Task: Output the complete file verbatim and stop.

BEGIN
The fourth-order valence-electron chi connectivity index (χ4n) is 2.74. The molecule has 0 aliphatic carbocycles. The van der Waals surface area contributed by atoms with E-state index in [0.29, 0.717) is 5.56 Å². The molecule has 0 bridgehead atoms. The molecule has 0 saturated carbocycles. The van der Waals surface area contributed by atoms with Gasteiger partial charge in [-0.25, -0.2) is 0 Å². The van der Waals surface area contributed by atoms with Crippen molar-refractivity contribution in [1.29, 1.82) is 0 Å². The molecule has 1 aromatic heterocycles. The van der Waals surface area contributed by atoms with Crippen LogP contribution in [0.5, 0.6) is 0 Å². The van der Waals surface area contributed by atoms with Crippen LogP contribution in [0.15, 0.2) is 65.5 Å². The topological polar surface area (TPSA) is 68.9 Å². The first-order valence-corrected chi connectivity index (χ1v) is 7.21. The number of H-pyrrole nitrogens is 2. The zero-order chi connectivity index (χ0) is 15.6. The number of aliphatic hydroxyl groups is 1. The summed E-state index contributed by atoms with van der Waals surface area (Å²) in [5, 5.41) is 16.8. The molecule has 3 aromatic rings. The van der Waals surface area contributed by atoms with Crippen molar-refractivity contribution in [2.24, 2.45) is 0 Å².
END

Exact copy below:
The fourth-order valence-electron chi connectivity index (χ4n) is 2.74. The molecule has 0 aliphatic carbocycles. The van der Waals surface area contributed by atoms with E-state index in [0.29, 0.717) is 5.56 Å². The molecule has 0 bridgehead atoms. The molecule has 0 saturated carbocycles. The van der Waals surface area contributed by atoms with Gasteiger partial charge in [-0.25, -0.2) is 0 Å². The van der Waals surface area contributed by atoms with Crippen molar-refractivity contribution in [1.29, 1.82) is 0 Å². The molecule has 1 aromatic heterocycles. The van der Waals surface area contributed by atoms with Crippen LogP contribution in [0.5, 0.6) is 0 Å². The van der Waals surface area contributed by atoms with Crippen LogP contribution in [0.15, 0.2) is 65.5 Å². The topological polar surface area (TPSA) is 68.9 Å². The first-order valence-corrected chi connectivity index (χ1v) is 7.21. The number of H-pyrrole nitrogens is 2. The zero-order chi connectivity index (χ0) is 15.6. The number of aliphatic hydroxyl groups is 1. The summed E-state index contributed by atoms with van der Waals surface area (Å²) in [5, 5.41) is 16.8. The molecule has 3 aromatic rings. The van der Waals surface area contributed by atoms with Crippen molar-refractivity contribution in [2.24, 2.45) is 0 Å².